According to the 2017 economic forecast of the Ministry of Finance, GDP per an employed person is on average 34,400 euros per year and the tax income of the state budget altogether approximately 12,000 euros per year per an employed person. If 124 top specialists are added during 2018 with the amendment of the Aliens Act, then according to the calculations of the Interior Ministry, a total of 3 million euros per year in tax income is added.

Namely, the tax income from a top specialist is higher than the Estonian average -- they work with a temporary residence permit and they are paid double the average gross monthly wage. According to the Interior Ministry's calculation, 124 top specialists will bring in an additional 3 million euros per year in tax income.

An immigration quota of 0.1 percent of the permanent population of Estonia was implemented in the 1991 Immigration Act in order to limit immigration. An immigration act on the same basis was implemented in the 1993 Aliens Act.

The immigration quota from earlier does not include people who come to Estonia to study, work in positions in the information and communication technology field, startups or in relation to research activity and people who come to Estonia for enterpreneurship in relation to startups and large investments. Also, the quota does not include people working in Estonia on a short-term basis, citizens of the European Union, the United States and Japan.

The immigration quota was filled both last year and the year before regardless of distinctions -- in December 2016 and July 2017. Based on that, the interior minister made a proposal to the government to change the immigration quota to avoid the situation in which the quota regulation becomes an obstacle in bringing in workforce from outside the European Union.

The government decided not to raise the immigration quota and rather alleviate immigration restrictions with other means -- by extending the maximum time of working in Estonia on a short-term basis and to exclude top specialists from the quota.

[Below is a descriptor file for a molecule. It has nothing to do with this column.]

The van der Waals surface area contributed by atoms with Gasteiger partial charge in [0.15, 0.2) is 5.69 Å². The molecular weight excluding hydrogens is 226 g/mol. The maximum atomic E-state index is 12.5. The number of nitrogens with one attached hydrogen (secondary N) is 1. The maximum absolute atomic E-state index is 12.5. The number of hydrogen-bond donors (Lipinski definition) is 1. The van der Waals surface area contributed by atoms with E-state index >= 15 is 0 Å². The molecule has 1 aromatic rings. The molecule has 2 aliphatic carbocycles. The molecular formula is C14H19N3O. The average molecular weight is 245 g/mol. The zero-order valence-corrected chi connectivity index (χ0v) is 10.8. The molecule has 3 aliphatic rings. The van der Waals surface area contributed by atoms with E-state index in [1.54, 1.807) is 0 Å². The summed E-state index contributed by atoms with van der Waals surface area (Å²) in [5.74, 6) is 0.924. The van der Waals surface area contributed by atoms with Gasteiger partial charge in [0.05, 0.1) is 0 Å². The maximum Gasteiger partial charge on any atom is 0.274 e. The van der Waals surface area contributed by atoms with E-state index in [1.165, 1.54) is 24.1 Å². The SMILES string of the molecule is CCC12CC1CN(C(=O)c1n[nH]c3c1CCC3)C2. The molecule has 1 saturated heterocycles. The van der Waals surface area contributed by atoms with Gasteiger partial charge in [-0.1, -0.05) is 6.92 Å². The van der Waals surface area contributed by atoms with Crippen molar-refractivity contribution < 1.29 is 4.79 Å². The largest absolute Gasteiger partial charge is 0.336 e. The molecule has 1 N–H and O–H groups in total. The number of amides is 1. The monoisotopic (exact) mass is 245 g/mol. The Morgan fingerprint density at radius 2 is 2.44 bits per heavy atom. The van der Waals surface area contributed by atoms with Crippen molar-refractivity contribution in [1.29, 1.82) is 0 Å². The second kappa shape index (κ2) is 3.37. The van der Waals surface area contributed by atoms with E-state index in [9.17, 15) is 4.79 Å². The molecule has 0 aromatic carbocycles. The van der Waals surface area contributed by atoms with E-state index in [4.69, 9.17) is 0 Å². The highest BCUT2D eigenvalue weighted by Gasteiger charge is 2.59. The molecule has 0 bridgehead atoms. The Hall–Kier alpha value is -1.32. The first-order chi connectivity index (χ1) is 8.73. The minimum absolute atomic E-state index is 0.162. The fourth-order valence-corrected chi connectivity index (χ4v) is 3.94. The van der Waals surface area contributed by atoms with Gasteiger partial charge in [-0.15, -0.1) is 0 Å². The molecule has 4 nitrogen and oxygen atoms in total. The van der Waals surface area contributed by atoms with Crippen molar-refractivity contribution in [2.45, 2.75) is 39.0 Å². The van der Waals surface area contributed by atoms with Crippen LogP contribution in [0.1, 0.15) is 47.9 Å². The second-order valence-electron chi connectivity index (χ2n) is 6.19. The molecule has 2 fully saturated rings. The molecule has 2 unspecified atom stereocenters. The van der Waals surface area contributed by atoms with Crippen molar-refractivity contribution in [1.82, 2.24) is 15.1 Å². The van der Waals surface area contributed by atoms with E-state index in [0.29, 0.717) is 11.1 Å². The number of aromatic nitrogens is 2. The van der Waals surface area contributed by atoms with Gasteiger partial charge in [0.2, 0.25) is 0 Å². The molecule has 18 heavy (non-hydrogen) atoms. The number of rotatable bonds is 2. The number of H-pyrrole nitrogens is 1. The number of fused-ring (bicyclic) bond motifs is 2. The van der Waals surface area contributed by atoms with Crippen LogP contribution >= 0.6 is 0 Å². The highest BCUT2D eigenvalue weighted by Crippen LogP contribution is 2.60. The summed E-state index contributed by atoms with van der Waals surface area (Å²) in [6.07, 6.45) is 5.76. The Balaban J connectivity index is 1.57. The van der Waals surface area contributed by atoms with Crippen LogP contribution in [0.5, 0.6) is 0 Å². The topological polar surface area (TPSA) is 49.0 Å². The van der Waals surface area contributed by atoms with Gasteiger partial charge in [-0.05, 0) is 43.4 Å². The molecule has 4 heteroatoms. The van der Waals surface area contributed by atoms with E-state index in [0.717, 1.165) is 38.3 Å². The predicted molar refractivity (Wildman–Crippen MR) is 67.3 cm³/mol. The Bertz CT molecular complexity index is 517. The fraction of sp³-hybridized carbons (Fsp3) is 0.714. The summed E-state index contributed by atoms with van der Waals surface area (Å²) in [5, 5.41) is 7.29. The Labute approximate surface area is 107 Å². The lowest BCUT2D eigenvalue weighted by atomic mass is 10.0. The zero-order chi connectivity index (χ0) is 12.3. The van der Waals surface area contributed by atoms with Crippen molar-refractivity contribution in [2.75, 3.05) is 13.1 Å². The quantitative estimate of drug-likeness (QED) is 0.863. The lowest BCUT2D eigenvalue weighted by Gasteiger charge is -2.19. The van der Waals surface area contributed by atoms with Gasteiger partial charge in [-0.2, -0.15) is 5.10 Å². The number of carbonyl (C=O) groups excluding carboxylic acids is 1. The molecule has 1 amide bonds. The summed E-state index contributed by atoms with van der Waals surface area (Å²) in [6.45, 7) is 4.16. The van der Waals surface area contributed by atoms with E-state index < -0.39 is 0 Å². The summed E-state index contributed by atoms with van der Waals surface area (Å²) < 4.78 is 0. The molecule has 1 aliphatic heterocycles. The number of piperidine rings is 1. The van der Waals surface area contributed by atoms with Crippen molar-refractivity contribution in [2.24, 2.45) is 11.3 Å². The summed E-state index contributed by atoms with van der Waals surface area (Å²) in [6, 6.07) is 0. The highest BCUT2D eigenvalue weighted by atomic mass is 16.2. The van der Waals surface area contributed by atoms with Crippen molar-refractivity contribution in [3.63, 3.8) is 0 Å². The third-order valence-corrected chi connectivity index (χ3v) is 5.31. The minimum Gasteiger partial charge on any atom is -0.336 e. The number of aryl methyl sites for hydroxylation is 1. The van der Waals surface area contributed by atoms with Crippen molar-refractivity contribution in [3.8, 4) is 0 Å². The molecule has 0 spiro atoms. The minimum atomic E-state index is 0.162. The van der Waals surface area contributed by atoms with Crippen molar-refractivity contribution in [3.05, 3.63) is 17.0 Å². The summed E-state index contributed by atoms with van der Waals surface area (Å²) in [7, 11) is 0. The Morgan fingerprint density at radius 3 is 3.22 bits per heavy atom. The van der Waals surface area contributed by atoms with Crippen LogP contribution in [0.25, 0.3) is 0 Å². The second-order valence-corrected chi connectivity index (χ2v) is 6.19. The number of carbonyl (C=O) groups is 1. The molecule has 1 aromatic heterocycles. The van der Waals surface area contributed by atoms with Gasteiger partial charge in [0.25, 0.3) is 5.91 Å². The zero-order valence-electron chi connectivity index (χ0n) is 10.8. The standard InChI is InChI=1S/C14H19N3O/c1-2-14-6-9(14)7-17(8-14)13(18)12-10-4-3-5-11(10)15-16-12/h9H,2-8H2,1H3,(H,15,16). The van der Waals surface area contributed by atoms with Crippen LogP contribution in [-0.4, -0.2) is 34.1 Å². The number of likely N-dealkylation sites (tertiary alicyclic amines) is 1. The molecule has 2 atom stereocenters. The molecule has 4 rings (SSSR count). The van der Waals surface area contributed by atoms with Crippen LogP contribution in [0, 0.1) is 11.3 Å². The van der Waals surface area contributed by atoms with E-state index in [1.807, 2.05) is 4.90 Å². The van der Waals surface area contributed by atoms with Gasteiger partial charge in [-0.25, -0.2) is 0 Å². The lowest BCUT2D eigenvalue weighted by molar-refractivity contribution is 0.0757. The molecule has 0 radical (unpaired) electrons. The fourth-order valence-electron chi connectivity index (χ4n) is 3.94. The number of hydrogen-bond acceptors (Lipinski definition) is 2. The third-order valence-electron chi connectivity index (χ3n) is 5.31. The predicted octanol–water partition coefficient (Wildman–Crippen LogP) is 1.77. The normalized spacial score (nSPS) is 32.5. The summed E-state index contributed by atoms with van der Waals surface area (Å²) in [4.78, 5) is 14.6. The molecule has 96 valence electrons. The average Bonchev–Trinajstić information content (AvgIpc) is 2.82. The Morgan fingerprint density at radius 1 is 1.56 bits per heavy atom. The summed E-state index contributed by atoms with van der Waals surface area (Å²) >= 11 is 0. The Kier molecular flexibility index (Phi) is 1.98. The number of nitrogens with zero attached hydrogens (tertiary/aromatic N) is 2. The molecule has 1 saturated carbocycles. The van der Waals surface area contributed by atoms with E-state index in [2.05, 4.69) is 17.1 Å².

The government also supported a proposal, according to which foreigners are obligated to have Estonian language skills on the A2 level when extending their residence permit. By the time of extending the residence permit, a foreigner will have been living in Estonia for five years, during which they had the opportunity to learn Estonian both in an acclimatization program offered by the state as well as independently, the Interior Ministry said at the beginning of February.

On average, altogether 1,740 temporary residence permits for working have been issued per year since 2014. Year over year, this has increased to 2,273 permits in 2017.

The number of short-term work registration decision rose drastically last year. While in 2015 and 2016, approximately 1,800 short-term employees were registered both years, then last year, the Police and Border Guard Board registered 7,584 short-term employees.

The Police and Border Guard Board is forecasting 10,000 short-term work registration applications for 2018, which is 2,416 more than in 2017. It is likely that the extension of the time period allowed for short-term work will increase the registration of short-term work of up to one year, as it allows to use foreign employees with a temporary residence permit in fields that are sensitive to the cyclicality of economic development, and reduces the need for applying for a temporary residence permit for work possibilities lasting up to a year.

Search site